|By Joe Winchester||
|June 2, 2007 08:15 PM EDT||
In Bernard J. Baar's book "A Cognitive Theory of Consciousness," he describes the brain as having a single conscious area that can be occupied by one thought at a time. The unconscious part of the brain stores memories and experiences and, like the conscious brain, is capable of performing tasks; however, it does so automatically, unlike the conscious area that requires the intervention of the "self." The first time we are given a new input, sensation, or experience to deal with, the conscious brain is responsible for analyzing it, comparing it to something that has occurred before, and dealing with the action accordingly. Repeated exposure to the same input drives the response into the unconscious area of the mind, so the next time the same experience is encountered, an automatic reply can be recalled without requiring conscious intervention.
An example of this is driving a car; an extremely complex function to perform that deals with multiple inputs - many different feedback loops to control speed, direction, and so forth. Only once you have mastered how to control the mechanics of a car, via repetition and practice, can you begin to drive it around using unconscious thought and start to concentrate on inputs such as road signs, other drivers, and assorted day-to-day driving hazards. A very real problem exists that when driving the same route over and over, what should be a conscious thought process becomes unconscious, leading to more traffic accidents occurring in your own neighbourhood on familiar roads than, ironically, far from home where conscious thought needs to be engaged. The fact that the brain can only single task can be exacerbated by functions such as talking on the phone while driving; advanced driving schools recognize this when they teach better road skills by making drivers repeat to themselves everything they are seeing as they drive, helping to ensure that it's the conscious and not unconscious brain behind the wheel.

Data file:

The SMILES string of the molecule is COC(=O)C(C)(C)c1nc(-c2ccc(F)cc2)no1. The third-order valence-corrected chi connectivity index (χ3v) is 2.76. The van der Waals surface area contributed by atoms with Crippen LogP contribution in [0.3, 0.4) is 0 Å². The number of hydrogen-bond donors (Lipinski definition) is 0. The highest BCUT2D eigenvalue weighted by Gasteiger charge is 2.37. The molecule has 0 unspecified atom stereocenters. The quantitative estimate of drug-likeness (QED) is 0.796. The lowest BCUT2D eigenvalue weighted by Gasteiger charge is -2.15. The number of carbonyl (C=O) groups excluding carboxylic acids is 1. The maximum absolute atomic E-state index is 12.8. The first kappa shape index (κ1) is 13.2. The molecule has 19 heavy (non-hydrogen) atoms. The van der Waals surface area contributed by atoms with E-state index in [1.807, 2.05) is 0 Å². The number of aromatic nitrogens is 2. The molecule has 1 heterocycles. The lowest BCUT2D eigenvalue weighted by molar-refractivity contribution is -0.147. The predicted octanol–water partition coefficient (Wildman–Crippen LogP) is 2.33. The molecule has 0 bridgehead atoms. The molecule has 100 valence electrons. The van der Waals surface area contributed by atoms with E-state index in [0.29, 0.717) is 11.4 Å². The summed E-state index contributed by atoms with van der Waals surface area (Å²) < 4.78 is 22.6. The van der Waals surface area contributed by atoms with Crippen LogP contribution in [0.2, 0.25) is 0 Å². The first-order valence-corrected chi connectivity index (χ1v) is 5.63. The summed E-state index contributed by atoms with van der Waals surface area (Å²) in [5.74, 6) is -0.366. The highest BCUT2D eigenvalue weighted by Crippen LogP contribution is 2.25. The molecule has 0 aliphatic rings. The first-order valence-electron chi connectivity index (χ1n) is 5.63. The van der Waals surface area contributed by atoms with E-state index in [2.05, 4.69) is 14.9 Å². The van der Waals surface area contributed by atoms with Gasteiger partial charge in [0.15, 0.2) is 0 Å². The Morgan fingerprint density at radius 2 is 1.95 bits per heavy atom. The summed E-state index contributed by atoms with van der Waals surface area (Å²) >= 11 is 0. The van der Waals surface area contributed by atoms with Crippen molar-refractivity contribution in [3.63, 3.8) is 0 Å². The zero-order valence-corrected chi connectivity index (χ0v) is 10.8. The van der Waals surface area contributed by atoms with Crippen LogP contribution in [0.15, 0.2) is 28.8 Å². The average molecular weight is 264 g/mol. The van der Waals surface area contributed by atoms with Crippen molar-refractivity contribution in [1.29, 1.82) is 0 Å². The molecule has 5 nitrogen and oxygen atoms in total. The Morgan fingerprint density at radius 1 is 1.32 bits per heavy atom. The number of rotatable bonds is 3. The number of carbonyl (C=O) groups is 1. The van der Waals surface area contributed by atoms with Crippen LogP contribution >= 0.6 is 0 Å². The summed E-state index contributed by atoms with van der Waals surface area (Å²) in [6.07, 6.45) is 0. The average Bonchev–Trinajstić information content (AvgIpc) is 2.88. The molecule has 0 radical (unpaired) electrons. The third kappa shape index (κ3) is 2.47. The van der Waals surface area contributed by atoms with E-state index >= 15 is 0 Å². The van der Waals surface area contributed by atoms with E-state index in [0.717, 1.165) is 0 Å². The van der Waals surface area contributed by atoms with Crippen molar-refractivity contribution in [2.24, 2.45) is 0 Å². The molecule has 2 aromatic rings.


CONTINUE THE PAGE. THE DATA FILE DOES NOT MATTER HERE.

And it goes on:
This model of how the brain performs tasks causes problems for GUI designers in two ways: the wrong consciousness is active when input or response is required, and too much conscious thought slows down the user, creating slow and costly context switches.